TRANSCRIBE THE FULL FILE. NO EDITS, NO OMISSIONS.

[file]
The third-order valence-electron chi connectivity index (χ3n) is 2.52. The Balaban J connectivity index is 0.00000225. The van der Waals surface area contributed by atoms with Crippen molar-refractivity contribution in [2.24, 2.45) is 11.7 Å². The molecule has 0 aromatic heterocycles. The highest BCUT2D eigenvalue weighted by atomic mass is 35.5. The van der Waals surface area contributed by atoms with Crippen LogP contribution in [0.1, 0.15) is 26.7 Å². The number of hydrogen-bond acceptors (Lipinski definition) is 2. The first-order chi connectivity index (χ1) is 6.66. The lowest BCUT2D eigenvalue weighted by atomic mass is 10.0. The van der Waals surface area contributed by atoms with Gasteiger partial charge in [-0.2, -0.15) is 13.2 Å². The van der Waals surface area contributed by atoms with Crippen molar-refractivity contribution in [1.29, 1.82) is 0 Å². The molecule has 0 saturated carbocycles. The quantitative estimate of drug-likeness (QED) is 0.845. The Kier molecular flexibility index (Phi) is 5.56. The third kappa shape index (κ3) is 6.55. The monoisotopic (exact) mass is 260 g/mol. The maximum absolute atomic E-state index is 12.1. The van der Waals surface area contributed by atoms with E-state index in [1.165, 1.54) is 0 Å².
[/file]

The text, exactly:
The third-order valence-electron chi connectivity index (χ3n) is 2.52. The Balaban J connectivity index is 0.00000225. The van der Waals surface area contributed by atoms with Crippen molar-refractivity contribution in [2.24, 2.45) is 11.7 Å². The molecule has 0 aromatic heterocycles. The highest BCUT2D eigenvalue weighted by atomic mass is 35.5. The van der Waals surface area contributed by atoms with Crippen LogP contribution in [0.1, 0.15) is 26.7 Å². The number of hydrogen-bond acceptors (Lipinski definition) is 2. The first-order chi connectivity index (χ1) is 6.66. The lowest BCUT2D eigenvalue weighted by atomic mass is 10.0. The van der Waals surface area contributed by atoms with Gasteiger partial charge in [-0.2, -0.15) is 13.2 Å². The van der Waals surface area contributed by atoms with Crippen molar-refractivity contribution in [1.29, 1.82) is 0 Å². The molecule has 0 saturated carbocycles. The quantitative estimate of drug-likeness (QED) is 0.845. The Kier molecular flexibility index (Phi) is 5.56. The third kappa shape index (κ3) is 6.55. The monoisotopic (exact) mass is 260 g/mol. The maximum absolute atomic E-state index is 12.1. The van der Waals surface area contributed by atoms with E-state index in [1.165, 1.54) is 0 Å².